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Funerals/Protocol Transporting from Hospital to Funeral Home

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Question
My mother passed away in a hospital in Boise, Idaho on the 15th of September. Her entire illness was very sudden and unexpected, as she was an active woman in pretty good health. Her place of residence was Hailey, Idaho (2 hour drive away), and when she became severely ill she was life flighted to Boise for a medical procedure but died 4 days later. My sister and I are the only remaining immediate family members, In the midst of her final hours in the ICU, the hospital provided a Chaplin, who was very comforting during our grief and was there when my mother passed away. At some point during all of the confusion, sobbing and phone calls to relatives, she asked questions about where our mother was from and we openly shared information about where she went to church, etc. Without our knowing it, she was taking notes about her church, the presiding Father, etc. At no point was my sister or I directly asked about where we would like our mother taken in terms of a funeral home, etc. In fact, we were very concerned because we thought that transporting her body back to Hailey might be very costly and discussed that maybe we might have to have a local funeral home take care of the cremation to save on cost. We spent a couple of hours with my mother after she passed away and we were told by the nurse on staff that we could let them know where we wanted her taken as soon as we figured it out. The next morning we learned that our mother had already been transported back to Hailey without our knowledge. We were shocked that this was allowed without a family members signature and was done solely based on a form that was filled out by the Chaplin, based on conversations that took place while we were under extreme grief and shock in the final hours of our mothers life. We were not aware that she was even taking such notes. We tried to speak to someone with the hospital of authority and got nowhere. We are trying to determine what the protocol is for releasing a body from a hospital to a funeral home. It just seems very unprofessional and unethical that member of the hospital staff didnít sit down with us and have a coherent conversation about our wishes.  Is this something we should pursue legally?  Thanks for your help.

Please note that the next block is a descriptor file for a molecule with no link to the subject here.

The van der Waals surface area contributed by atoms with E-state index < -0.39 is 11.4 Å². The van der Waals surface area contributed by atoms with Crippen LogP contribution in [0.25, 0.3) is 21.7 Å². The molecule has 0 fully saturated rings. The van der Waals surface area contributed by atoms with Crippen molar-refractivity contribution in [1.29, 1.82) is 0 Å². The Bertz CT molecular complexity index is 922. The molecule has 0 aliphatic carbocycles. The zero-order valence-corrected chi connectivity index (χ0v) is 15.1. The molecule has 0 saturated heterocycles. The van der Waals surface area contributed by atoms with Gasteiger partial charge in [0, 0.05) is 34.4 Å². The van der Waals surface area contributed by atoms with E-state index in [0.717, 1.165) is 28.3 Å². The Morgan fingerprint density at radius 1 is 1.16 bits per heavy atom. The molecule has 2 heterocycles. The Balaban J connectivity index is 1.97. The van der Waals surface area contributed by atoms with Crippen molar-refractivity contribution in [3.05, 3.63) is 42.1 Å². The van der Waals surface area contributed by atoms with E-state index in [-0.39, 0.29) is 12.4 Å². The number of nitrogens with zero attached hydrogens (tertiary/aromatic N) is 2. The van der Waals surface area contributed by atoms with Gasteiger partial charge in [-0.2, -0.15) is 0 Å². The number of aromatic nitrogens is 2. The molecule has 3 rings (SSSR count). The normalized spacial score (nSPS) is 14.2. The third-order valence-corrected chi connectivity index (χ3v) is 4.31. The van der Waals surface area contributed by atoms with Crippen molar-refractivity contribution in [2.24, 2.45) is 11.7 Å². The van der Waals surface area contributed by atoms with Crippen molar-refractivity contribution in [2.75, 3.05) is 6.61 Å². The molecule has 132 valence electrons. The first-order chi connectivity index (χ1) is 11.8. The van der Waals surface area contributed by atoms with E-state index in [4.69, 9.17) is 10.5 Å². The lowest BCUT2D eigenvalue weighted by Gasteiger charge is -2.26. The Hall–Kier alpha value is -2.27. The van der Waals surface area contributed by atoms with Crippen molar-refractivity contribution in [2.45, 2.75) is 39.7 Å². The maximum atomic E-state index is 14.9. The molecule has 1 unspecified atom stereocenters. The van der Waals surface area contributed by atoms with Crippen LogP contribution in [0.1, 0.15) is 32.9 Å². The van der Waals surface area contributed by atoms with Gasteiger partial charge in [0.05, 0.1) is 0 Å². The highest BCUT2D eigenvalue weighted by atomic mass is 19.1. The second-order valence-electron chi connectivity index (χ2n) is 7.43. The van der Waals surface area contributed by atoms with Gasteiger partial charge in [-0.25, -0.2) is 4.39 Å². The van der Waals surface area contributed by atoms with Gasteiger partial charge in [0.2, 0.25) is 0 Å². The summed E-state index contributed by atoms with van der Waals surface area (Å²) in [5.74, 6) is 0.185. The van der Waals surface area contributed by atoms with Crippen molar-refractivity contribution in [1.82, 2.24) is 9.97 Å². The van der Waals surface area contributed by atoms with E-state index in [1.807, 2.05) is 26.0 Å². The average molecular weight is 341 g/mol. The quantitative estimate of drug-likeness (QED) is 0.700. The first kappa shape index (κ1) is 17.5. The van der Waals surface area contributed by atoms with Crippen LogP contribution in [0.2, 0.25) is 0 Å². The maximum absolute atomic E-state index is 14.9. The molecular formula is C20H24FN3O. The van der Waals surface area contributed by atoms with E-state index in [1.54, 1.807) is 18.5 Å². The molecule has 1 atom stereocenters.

Answer
Absolutely stand your ground. And I'd be glad to help any way I can. You can tell the Hailey Funeral Home that you did not authorize such a move and that they should collect the bill from the hospital. Tell the funeral home that you will pay only for any contract YOU have signed for services you selected.

You should also educate the chaplain that caring for your own dead is very therapeutic, especially for an unexpected and untimely death. By calling a funeral home to move the body, she stole from you the opportunity to have transported the body yourself.

The FEO newsletter had an issue dealing with hospitals' post-mortem policies. Many, many hospitals are poorly informed--http://www.funeralethics.org/fall07.pdf--which you might share with the hospital.

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Lisa Carlson

Expertise

Funeral Law. Having written a 512-page book on funeral law for consumers with state-by-state information, I am very conversant with consumer rights in this regard: What are the laws on disposition of cremated remains? Is embalming required? Do I have to use a funeral home? Can I have a home wake? Is it a state law to buy a vault? I prepaid for a funeral but changed my mind. They won`t give me all my money back. What can I do? . . . If you have an immediate need for information because a death has just occurred or is about to occur, you may call me at 802-482-6021.

Experience

I have monitored the funeral industry on behalf of consumers for over 20 years. I have been a guest speaker to funeral trade organizations, consumer workshops, and social service professionals. I am regularly consulted by lawyers and legislators as well as journalists.

Organizations
Funeral Ethics Organization (www.funeralethics.org) Funeral Consumers Alliance (www.funerals.org)

Publications
Caring for Your Own Dead (1987) Caring for the Dead: Your Final Act of Love (1998) I Died Laughing: Funeral Education with a Light Touch (2001) Final Rights: Reclaiming the American Way of Death (2011) with co-author Joshua Slocum

Education/Credentials
Masters degree in Administration and Special Education

Past/Present Clients
Available as an expert witness for funeral-related court cases.

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